This week WorldTeach is able to share some reflections from Elizabeth Paiva, our Ecuador Assistant Field Director and 2015 alumnus. Elizabeth not only discusses her own experiences in Ecuador, but also shows the care and support WorldTeach field staff provide throughout our programs.
Hopping into a cab, I head to Mariscal Sucre International Airport. Despite having completed six of these since starting my position as Assistant Field Director, arrival day remains a highlight for me. Arrival day means that we are receiving a brand-new group of eager and enthusiastic volunteers. For me, it is an opportunity for one of my thrice-yearly reflections. As we speed through Guapulo and out into one of the valleys surrounding the city, I take a moment to look out the windows as the impressive green mountains that rise from the landscape. Closing my eyes, I am taken back to the day that I arrived in Quito as a new volunteer. The inconveniences and challenges of living in Ecuador–from the highly bureaucratic and difficult visa process to the gringo tax to the bold stares of strangers–fade from my mind.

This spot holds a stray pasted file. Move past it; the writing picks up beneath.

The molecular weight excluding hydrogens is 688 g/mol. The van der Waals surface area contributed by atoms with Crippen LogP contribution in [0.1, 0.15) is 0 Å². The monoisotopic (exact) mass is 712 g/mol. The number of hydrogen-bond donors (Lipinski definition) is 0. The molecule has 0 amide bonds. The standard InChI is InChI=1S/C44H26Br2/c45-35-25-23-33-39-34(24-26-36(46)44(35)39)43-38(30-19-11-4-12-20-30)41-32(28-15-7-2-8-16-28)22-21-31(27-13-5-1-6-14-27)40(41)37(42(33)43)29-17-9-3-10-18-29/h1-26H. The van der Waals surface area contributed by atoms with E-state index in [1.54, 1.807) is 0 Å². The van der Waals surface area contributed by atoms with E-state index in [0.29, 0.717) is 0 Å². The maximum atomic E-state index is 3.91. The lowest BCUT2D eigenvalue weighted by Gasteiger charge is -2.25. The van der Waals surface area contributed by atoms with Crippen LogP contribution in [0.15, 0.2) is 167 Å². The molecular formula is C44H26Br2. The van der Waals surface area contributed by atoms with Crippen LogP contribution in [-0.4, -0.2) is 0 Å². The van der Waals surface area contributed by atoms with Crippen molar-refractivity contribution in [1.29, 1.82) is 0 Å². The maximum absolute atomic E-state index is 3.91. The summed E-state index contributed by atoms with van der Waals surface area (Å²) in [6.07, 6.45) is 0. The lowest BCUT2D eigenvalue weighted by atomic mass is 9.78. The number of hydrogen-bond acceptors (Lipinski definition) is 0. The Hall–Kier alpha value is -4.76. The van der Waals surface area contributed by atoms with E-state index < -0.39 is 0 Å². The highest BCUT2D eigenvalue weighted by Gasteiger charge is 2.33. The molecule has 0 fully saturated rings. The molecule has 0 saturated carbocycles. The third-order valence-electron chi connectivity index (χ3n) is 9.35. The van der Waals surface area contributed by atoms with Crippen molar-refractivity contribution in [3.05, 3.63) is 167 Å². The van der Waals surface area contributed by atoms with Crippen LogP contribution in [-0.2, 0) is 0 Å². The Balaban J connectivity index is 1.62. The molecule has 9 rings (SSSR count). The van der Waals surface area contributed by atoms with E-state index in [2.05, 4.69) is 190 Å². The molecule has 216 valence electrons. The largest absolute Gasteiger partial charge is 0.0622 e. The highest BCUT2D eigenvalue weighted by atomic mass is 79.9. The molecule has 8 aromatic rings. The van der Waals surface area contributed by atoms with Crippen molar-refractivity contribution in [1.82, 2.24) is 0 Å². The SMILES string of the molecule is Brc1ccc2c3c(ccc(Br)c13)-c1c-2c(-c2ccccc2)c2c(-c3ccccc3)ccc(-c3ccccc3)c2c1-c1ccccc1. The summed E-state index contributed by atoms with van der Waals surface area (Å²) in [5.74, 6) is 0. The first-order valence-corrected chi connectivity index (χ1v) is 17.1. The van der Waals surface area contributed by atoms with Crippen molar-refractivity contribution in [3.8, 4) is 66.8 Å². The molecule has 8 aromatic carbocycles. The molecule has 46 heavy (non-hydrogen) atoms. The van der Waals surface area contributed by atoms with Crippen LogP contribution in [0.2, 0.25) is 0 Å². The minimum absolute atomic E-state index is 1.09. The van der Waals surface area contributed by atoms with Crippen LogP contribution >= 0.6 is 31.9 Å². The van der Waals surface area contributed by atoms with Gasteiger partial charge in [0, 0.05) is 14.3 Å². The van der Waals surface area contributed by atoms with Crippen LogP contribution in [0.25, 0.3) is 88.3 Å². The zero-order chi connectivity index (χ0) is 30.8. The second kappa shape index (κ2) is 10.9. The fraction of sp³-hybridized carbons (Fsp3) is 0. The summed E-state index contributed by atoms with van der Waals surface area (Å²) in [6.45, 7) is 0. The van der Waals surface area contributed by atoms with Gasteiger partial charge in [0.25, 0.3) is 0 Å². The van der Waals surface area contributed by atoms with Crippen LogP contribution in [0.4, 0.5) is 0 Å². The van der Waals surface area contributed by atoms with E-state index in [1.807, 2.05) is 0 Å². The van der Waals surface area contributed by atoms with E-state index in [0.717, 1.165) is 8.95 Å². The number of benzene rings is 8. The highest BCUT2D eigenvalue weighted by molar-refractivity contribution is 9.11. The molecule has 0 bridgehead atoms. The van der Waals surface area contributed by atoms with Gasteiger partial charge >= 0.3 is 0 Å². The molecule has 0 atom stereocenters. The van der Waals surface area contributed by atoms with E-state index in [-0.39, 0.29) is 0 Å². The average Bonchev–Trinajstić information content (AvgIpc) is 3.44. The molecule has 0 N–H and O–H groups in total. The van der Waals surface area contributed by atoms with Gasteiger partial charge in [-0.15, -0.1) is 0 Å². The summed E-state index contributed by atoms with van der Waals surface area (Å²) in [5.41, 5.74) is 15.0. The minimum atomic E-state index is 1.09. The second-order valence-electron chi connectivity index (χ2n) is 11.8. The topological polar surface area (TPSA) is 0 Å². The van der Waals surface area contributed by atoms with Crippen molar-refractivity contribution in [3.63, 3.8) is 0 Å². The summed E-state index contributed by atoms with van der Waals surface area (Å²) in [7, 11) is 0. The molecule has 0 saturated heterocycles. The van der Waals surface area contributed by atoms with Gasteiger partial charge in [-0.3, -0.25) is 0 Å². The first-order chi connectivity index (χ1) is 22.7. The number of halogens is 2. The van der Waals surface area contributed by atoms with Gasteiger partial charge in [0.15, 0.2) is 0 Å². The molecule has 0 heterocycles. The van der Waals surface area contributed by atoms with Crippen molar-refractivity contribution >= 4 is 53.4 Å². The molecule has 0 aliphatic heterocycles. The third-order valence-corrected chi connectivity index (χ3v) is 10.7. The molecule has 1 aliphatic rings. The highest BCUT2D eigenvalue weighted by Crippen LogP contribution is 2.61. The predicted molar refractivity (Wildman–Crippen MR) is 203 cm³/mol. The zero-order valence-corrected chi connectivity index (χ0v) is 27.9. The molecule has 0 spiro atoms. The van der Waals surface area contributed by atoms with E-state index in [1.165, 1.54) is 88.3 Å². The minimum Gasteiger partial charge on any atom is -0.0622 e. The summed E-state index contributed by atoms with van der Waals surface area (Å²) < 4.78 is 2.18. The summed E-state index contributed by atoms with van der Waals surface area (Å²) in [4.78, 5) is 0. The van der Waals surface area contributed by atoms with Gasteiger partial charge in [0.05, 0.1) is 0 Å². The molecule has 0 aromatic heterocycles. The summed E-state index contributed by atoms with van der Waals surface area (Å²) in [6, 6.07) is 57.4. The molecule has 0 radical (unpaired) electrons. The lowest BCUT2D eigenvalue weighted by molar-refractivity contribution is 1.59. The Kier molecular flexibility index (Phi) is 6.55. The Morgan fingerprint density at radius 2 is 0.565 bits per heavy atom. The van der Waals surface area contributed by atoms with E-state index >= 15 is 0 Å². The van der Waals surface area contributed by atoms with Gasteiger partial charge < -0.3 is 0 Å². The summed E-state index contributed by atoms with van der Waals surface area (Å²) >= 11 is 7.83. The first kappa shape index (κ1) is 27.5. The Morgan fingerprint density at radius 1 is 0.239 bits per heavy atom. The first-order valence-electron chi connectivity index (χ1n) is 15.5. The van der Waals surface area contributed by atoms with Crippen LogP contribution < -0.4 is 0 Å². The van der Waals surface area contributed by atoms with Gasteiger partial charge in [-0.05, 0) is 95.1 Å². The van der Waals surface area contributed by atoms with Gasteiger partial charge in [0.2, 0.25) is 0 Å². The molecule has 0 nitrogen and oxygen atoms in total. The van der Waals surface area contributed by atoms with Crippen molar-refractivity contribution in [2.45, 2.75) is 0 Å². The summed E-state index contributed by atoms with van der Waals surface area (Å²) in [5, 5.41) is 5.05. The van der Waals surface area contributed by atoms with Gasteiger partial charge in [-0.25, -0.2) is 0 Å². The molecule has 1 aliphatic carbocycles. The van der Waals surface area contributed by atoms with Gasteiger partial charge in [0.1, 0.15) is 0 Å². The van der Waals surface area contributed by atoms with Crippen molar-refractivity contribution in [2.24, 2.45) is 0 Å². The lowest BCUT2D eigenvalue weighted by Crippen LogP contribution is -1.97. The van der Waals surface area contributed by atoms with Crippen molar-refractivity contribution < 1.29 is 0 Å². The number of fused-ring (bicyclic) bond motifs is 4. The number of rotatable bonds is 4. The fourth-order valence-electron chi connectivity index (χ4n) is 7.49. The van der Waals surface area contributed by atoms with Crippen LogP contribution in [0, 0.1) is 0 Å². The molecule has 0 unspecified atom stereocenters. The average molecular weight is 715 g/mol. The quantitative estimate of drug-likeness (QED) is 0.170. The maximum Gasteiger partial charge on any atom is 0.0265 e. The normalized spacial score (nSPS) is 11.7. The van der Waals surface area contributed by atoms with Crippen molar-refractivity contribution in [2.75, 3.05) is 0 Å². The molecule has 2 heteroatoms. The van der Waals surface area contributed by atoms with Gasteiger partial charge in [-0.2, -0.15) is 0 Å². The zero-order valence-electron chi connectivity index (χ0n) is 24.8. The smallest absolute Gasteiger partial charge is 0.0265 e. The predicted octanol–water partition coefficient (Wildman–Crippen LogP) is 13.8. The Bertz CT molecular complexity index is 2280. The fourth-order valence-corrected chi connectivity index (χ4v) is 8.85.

I remember the excitement of my first few days in a new country. The mountains in my line of vision, the new and sometimes strange flavors of local food in my belly, the sounds of Andean Spanish and a bit of kichwa in my ears. More than anything, the feeling of sensory overload for the first few weeks as I adjusted to my new home. I remember the nerves of anticipation in the days before I started teaching for the first time, lesson planning for two distinct levels, and the joy and sense of accomplishment from completing my first day, week, and cycle of teaching. On the weekends, I spent my time getting to know my city and also traveling to the various regions throughout Ecuador.
Having served as a participant in WorldTeach’s Ecuador program provides a special advantage as field staff. One of the basic benefits is that I have a clear understanding of our local partner institutions and how they function. That familiarity allows me to better assist volunteers with technical questions and concerns. More importantly, I intimately understand and appreciate the struggles and high points of the WorldTeach Ecuador volunteer experience. Though at times it can feel like my service was in the very distant past, orientation always brings me right back to my early days as a volunteer. Harnessing those memories allows me to be the best supervisor and supporter that I can be to incoming volunteers. In connecting with my own experiences, I am able to truly empathize with my volunteers while at the same time bring back the initial excitement of living in Ecuador to my role.
Other Ecuador Links